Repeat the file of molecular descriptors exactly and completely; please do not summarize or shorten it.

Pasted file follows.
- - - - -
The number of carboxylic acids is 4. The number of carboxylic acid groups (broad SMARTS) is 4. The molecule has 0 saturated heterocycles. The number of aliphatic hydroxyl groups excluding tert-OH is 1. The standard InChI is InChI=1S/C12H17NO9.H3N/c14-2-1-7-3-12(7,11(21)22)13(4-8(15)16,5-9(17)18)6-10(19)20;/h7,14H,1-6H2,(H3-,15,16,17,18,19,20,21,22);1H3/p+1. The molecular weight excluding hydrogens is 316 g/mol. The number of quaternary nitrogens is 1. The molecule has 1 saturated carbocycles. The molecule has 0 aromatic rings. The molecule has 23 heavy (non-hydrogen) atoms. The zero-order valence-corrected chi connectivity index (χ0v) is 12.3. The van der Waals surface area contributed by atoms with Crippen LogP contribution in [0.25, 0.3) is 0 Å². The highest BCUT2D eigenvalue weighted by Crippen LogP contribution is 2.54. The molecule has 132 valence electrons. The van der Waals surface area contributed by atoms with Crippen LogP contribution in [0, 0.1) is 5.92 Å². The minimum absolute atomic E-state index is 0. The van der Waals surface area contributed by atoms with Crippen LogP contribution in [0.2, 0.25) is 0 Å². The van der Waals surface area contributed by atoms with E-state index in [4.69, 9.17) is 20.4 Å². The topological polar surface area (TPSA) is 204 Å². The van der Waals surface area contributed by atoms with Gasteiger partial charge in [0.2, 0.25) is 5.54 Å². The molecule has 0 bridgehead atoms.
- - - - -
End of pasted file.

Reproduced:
The number of carboxylic acids is 4. The number of carboxylic acid groups (broad SMARTS) is 4. The molecule has 0 saturated heterocycles. The number of aliphatic hydroxyl groups excluding tert-OH is 1. The standard InChI is InChI=1S/C12H17NO9.H3N/c14-2-1-7-3-12(7,11(21)22)13(4-8(15)16,5-9(17)18)6-10(19)20;/h7,14H,1-6H2,(H3-,15,16,17,18,19,20,21,22);1H3/p+1. The molecular weight excluding hydrogens is 316 g/mol. The number of quaternary nitrogens is 1. The molecule has 1 saturated carbocycles. The molecule has 0 aromatic rings. The molecule has 23 heavy (non-hydrogen) atoms. The zero-order valence-corrected chi connectivity index (χ0v) is 12.3. The van der Waals surface area contributed by atoms with Crippen LogP contribution in [0.25, 0.3) is 0 Å². The highest BCUT2D eigenvalue weighted by Crippen LogP contribution is 2.54. The molecule has 132 valence electrons. The van der Waals surface area contributed by atoms with Crippen LogP contribution in [0, 0.1) is 5.92 Å². The minimum absolute atomic E-state index is 0. The van der Waals surface area contributed by atoms with Crippen LogP contribution in [0.2, 0.25) is 0 Å². The van der Waals surface area contributed by atoms with E-state index in [4.69, 9.17) is 20.4 Å². The topological polar surface area (TPSA) is 204 Å². The van der Waals surface area contributed by atoms with Gasteiger partial charge in [0.2, 0.25) is 5.54 Å². The molecule has 0 bridgehead atoms.